The Entanglement of Religion, Politics and ‘Asabiyah in Modern Afghanistan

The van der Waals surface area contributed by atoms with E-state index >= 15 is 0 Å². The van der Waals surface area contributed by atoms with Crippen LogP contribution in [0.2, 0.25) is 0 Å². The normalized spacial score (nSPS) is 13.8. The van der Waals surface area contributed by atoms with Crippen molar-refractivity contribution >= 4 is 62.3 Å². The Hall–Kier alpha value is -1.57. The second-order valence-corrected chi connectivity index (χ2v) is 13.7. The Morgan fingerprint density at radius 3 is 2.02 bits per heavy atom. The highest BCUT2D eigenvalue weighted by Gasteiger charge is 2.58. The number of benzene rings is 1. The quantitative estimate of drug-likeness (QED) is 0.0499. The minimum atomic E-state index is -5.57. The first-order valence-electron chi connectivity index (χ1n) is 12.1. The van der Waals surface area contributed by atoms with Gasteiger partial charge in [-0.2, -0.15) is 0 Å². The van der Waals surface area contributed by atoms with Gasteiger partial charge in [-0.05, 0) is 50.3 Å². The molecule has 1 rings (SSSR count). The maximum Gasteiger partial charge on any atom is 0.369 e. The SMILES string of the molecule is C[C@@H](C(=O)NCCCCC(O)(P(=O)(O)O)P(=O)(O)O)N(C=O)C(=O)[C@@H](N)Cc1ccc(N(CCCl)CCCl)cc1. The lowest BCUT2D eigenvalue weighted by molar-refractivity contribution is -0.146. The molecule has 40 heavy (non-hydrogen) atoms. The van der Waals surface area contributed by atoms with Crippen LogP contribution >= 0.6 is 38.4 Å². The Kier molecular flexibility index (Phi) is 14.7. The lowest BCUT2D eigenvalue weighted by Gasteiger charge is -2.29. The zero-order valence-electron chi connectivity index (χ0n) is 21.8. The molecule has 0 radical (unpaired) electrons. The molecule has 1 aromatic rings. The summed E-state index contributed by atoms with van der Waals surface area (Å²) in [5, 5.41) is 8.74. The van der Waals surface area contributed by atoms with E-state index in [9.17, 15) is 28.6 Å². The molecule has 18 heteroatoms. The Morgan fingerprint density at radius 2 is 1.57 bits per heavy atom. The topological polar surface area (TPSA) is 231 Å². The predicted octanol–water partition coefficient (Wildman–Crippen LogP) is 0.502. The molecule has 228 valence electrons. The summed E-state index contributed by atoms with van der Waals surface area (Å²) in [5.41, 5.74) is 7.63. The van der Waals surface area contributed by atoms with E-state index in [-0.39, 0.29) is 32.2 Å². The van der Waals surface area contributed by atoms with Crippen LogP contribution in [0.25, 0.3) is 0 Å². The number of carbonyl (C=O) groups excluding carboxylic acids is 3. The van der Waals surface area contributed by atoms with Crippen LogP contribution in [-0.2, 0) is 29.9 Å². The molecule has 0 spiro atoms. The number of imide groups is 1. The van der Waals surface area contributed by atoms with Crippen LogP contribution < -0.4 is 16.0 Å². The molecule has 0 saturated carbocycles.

Religion and politics have always been entangled in Afghanistan. However, the relationship between ‘asabiyah (group feeling) and these two factors has not been analysed. The research described in this paper investigated the different levels of entanglement between religion, politics and ‘asabiyah throughout the modern history of Afghanistan. This article argues that successful leaders throughout Afghanistan’s history have established a delicate balance between religion, politics and ‘asabiyah. For political success, Afghan leaders have often needed to rely on strong ‘asabiyah, or support, from their tribe or ethnic group. Those who were born and bred in the country have had far more support than those imported from abroad or supported by foreign powers. Successful leaders have also often needed to display religious legitimacy. This is, however, a difficult task because public religious acts of devotion could outwardly be seen as pretentious and not genuine.
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